A Better Me For a Better We

The only way your family succeeds is when you change first. The question you have to ask yourself is, “Am I willing to be a better me for a better we?”

Parenting is not what I had imagined. Don’t get me wrong, I adore my children, but why is it that everything takes 10 times the energy it is supposed to — or at least 10 times what I think it should?

And what happened between my wife and me? The passionate flame that Monica and I share was often just a flicker, and the majority of our conversations revolved around the kids and what was wrong at home.

I use the term “conversations” loosely. I wasn’t collaborating with Monica, I was dictating to her. I figured that since she was the main caregiver and a stay-at-home mom, whatever wasn’t working from home was her responsibility and was probably a consequence of what she wasn’t doing right.

I buried myself in work — I had some semblance of control there — and I parented the way I ran my business. I was a manager expecting results. I wanted my family to take responsibility and do their jobs, because I was doing what I thought was my only job: providing.

We were imperfect parents running an imperfect family and we were leading it into the ground. And I was at the helm.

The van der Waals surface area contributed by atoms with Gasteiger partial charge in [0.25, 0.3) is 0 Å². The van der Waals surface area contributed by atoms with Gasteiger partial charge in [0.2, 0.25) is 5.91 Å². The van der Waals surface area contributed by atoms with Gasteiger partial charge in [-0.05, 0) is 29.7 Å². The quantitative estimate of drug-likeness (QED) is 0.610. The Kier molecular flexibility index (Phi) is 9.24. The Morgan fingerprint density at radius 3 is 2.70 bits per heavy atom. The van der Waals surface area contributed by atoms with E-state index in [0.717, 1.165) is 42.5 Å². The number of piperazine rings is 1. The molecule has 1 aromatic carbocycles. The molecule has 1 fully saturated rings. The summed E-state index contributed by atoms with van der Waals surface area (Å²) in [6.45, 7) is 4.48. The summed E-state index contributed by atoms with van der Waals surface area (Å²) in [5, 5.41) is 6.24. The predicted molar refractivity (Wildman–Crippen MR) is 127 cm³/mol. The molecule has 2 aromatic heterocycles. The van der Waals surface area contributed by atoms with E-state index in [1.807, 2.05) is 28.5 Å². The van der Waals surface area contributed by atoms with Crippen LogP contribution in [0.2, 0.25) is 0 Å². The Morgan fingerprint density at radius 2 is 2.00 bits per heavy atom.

My family didn’t need to change. I did.

A Better Me For a Better We

I realized that a willingness to look deep inside yourself is the key to having a successful marriage and a successful family.

It’s not easy, but you have to ask yourself the difficult questions. Am I the person I want to be? Am I the parent/spouse/partner I want to be? Am I the example that I want to be setting for my children and family? What am I willing to do and how far am I willing to go for the betterment of my family? What is it that I really want for my family?


Ready to become your biggest critic and start on your path to achieving purpose, not perfection? Download these Discussion Guides, handy lists you can print out and reflect on — alone or with your family.

Author: Dale W. Vernon
Dale, a business and investment advisor and professed imperfect father of three children, is co-author of How Imperfect Parents Lead Great Families. He is a frequent speaker about the importance of establishing family values, creating a culture of communication in your home and being an intentional parent that understands the importance of being the best example you can for your children.
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